How To Cut Bias Binding The Easy Way

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Grab a 1/2 yard of fabric and join me as I show you step-by-step, the easy way to cut bias binding strips. The strips will be pre-mitered so there will be no marking or trimming later! It’s like magic…

Remove the selvages from a ½ yard cut of fabric.

Trim the Selvages

Unfold the fabric and lay it on a cutting mat with the wrong side facing up.

Fabric Layout

Take the bottom right hand corner of the fabric and bring it up to meet the top edge of the fabric forming a triangle. Make sure the top edges are even.

Folding Binding 1

Take the top left hand corner and bring it down toward the middle of the fabric until…

Folding Binding 2

… the edges meet in the middle.

Folding Binding 3

Rotate the fabric until it lays horizontal on a mat line.

Rotate Fabric

Using a Rotary Cutter and a 24 1/2″ long Creative Grids Ruler, cut off approximately 4 inches from the point to clean cut the fabric and remove the section that is too small to use for binding. (It does not have to be exactly four inches…just eyeball it and cut!)

Binding First Cut

Next, rotate your cutting mat or walk around to the other side of the table and cut a 2 ½” strip from where you just clean cut. Be sure to line up the ruler both on the edge of the fabric and along the fold at the top, as indicated by the pink lines, so the strips will be straight and accurate.

Binding 8 with pink lines

BONUS! The strip will already be mitered (cut on the 45 degree angle).

Cut 2 ½” strips from the remaining fabric all the way across the unusual folded shape of the fabric until…

Cut Across Fabric

… you have approximately 4 inches of fabric left. (It is too small to use for binding)

Last Strip

A few of the strips might look like “Daddy’s tie” and not have a perfect miter. (Usually 1-2 strips)

Unusual End

Fix the ends by lining up the diagonal line (45 degree line) on a 5 ½” Creative Grids square ruler with either the top or bottom edge of the strip and cut. The bias strips are now ready to be sewn together into binding.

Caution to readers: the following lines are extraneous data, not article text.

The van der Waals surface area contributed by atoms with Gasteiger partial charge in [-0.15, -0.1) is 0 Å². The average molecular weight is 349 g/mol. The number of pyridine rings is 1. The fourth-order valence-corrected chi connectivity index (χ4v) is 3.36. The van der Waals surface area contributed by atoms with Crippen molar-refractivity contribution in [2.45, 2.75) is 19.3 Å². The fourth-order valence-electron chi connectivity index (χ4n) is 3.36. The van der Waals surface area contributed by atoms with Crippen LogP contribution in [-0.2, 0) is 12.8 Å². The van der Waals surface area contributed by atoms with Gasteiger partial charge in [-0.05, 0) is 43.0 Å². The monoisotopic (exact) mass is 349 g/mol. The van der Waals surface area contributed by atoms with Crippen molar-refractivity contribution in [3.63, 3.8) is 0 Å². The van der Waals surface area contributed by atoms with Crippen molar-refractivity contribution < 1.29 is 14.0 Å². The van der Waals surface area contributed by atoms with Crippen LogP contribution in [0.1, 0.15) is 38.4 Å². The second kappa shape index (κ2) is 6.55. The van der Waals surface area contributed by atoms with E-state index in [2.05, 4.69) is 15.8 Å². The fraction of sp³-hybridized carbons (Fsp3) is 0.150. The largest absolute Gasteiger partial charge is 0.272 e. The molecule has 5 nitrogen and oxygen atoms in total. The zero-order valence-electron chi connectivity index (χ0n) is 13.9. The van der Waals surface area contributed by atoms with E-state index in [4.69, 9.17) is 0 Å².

Fixing The Ends

NOTE: You may want to wait to fix “Daddy’s Tie” until you are joining strips together and know which way you need them to point….

10 Responses to “How To Cut Bias Binding The Easy Way”

  1. janeNo Gravatar says:

    This seems to be the best I’ve ever seen Haven’t tried it yet – but it looks so

    Thanks – Blessings to you

  2. AliceNo Gravatar says:

    This looks good. I’ve been looking at videos and instructions on cutting bias binding for 1-1/2 hours. Yours looks easiest and comprehensive. Thanks

  3. Vickie HarrisNo Gravatar says:

    I can’t type today: What happen when you get to the other end with the side hanging over the fold? How do you know where to cut it?

  4. going batty!No Gravatar says:

    I know the shape looks weird but you just need to keep making vertical cuts all the way across:)

  5. BrendaNo Gravatar says:

    Awesome…couldn’t figure it out myself ….was easier than I was doing….

  6. Lee MontgomeryNo Gravatar says:

    If I want longer strips, should I start with a bigger piece of fabric than 1/2 yard?

  7. Lee MontgomeryNo Gravatar says:

    Never mind about the width of the material! Got that figured!

  8. going batty!No Gravatar says:

    Perfect:) Have fun finishing your project!

  9. Sandy FranceNo Gravatar says:

    I cut my strips, now I have to sew them together to make one long piece so, the mitered ends have to be cut off. I have never make bias strips before but there is no way to sew these mitered ends together to make them come out in one long strip without cutting them 90 degrees. . . . unless I am missing something.
    Cutting was great though!

  10. going batty!No Gravatar says:

    Each of the strips get sewn together at the mitered ends. The cutting is great with this technique because all of the strips end up pre-mitered for you and no trimming is needed. To join them find two strips that when laid right sides together, the miters point is opposite directions (like 2 bunny ears sticking up). Rotate the top strip until the 2 mitered angles line up and the strips form an “L” shape. Offset the mitered ends so there is a 1/4″ “dog ear” beyond the edge of the strips. Sew them together with a 1/4″ seam. If they are offset correctly your needle will enter and exit the “v” shape between the two strips. Joining with a miter keeps the strip bias all the way through and spreads the bulk of the joining seam. If you cut the ends at a 90 degree angle the strip will not be bias in those areas. Let me know if you need any more help or pictures:) Once you see it you will have an “aha” moment and will never do bias binding any other way.

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